68: Vitello alla Toonsie

68: Vitello alla Toonsie

From Chicken Soup for the Soul: Food and Love

Vitello alla Toonsie

A woman’s heart is a deep ocean of secrets.

~Gloria Stuart

If you can’t keep a secret just turn to another story. If my husband finds out about this, I’m in serious trouble.

You see, Prospero’s favorite meal is Italian-style veal cutlets. It’s really a very simple dish of thinly sliced veal dipped in an egg wash seasoned with salt, pepper, garlic powder, pecorino cheese and then coated with Italian seasoned breadcrumbs. That’s the key — Italian breadcrumbs. Don’t pull out your plain American crumbs, or, Heaven forbid, corn flakes. And this certainly isn’t the time for panko crumbs. Save the Japanese fusion for another meal. No, classic Vitello Milanese, as they call it in Italy, is breaded veal cutlets fried until golden in a pool of olive oil and served with lemon wedges. Simple.

Of course, in this country we like to take this dish and cover it with tomato sauce and mozzarella cheese for veal parmesan, but I prefer more traditional sides when I’m making it at home. In cool weather I sauté broccoli rabe in olive oil with garlic chips and hot red pepper flakes. There’s nothing better on a cold day than topping your veal cutlet with a steaming ladle of thick escarole and white bean soup and eating it by the fire.

During the summer months I have the bounty of my garden from which to select. I like to pick an assortment of peppers and sauté them in olive oil and a splash of white balsamic vinegar with cloves of garlic, which soften and can be spread on bread. A salad of arugula, tomatoes, basil and red onion dressed with olive oil and balsamic vinegar makes a cool, refreshing topping for veal on a warm summer evening. Of course all of these dishes are served with crusty Italian bread and a lovely Italian red wine.

I always have to be sure to make extra because nothing is more delicious than a sandwich of veal and one of the toppings on hearty Italian bread. It’s the only sandwich Prospero will take to work and he always calls me afterward to profess his undying love, which still tickles me to no end.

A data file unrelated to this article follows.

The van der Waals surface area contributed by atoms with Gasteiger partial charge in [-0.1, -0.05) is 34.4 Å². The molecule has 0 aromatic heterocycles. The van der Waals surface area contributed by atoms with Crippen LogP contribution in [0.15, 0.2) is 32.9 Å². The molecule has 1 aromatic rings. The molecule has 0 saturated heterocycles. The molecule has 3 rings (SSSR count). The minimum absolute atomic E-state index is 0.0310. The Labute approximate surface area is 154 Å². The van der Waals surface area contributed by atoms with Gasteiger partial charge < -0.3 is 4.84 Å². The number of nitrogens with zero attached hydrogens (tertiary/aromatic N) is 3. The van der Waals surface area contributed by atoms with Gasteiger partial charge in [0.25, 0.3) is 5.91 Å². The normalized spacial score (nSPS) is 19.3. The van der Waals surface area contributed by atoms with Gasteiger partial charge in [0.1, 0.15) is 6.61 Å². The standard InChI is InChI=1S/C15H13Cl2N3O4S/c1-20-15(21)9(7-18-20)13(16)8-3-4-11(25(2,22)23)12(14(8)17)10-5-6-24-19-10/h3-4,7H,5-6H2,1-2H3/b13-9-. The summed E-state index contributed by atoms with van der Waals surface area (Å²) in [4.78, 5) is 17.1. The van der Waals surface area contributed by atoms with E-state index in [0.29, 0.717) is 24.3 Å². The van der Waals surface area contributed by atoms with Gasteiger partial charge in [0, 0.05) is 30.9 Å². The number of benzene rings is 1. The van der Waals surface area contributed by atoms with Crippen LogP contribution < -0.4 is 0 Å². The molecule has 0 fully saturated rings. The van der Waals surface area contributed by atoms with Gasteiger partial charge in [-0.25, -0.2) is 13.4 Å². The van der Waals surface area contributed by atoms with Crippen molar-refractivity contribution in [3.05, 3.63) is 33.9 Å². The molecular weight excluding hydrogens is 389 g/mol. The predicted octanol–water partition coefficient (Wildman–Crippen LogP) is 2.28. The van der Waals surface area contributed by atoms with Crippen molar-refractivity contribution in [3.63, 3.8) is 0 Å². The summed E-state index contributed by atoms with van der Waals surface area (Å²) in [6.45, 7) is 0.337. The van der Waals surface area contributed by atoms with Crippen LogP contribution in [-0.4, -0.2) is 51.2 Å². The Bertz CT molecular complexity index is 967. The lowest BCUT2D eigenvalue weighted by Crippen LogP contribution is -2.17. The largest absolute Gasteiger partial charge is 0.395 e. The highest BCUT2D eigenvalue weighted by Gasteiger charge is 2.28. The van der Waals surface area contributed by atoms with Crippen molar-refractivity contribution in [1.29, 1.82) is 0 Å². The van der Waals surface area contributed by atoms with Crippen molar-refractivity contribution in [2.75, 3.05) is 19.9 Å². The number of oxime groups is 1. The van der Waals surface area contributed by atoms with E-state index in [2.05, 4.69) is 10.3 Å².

The problem is that veal is becoming pricey, although my sainted mother, Terry, would disagree.

“Veal cutlet is very economical,” she would insist, “There’s no bone, no fat, no waste. You eat the entire cutlet.”

Well, she had a point there, but veal has been selling for $19.99 a pound lately, forcing me to stock up when I see it on sale, thereby breaking another one of my mother’s golden rules.

“Always buy veal fresh from an Italian butcher!” my mother would command.

And for many years I did just that, but even in northern New Jersey, that bastion of Italian-Americans, Italian butchers are becoming tough to find. So I buy my veal when I find it on sale, freeze it — the horror! — and defrost it when I need it.

That’s what created the problem.

The veal was sitting on the counter in its supermarket plastic wrapping, happily defrosting until it was time to cook. I was outside with Toonsie, our black long-haired cat, who was terrorizing a chipmunk on the patio. I picked her up and put her in the house while I gathered my things to come in. When I walked into the house I heard, ka-plump!

“Toonsie, what are you doing?” I called.

Usually that sound means that she’s somewhere she doesn’t belong, but Toonsie was sitting innocently on the kitchen floor. Everything was fine until I began to prepare dinner. My veal, my precious veal, was partly ripped from the package and the ends were nibbled!

What was I going to do? I had already told Prospero to get his mouth set for veal cutlets. My veal cutlets. Homemade. With sautéed peppers.

Sometimes you gotta do what you gotta do. I cut off the portion of the veal that was sticking out of the wrapper and served the rest for dinner. And if you tell Prospero what I did I swear I’ll hunt you down. If he had an inkling that he ate Toonsie’s leftovers for his supper, he’d hit the roof.

I had to tell this story because I could no longer bear the burden of keeping this a secret. Never before have I kept something from my husband. We’ve had thirty-one years of honesty until a little kitty cat with the appetite of a Bengal tiger decided to indulge in a snack.

I can’t help feeling that if I had only listened to my mother and bought fresh veal from a real Italian butcher it would have been sitting safely in the refrigerator instead of on the counter, and this whole mess wouldn’t have happened.

~Lynn Maddalena Menna

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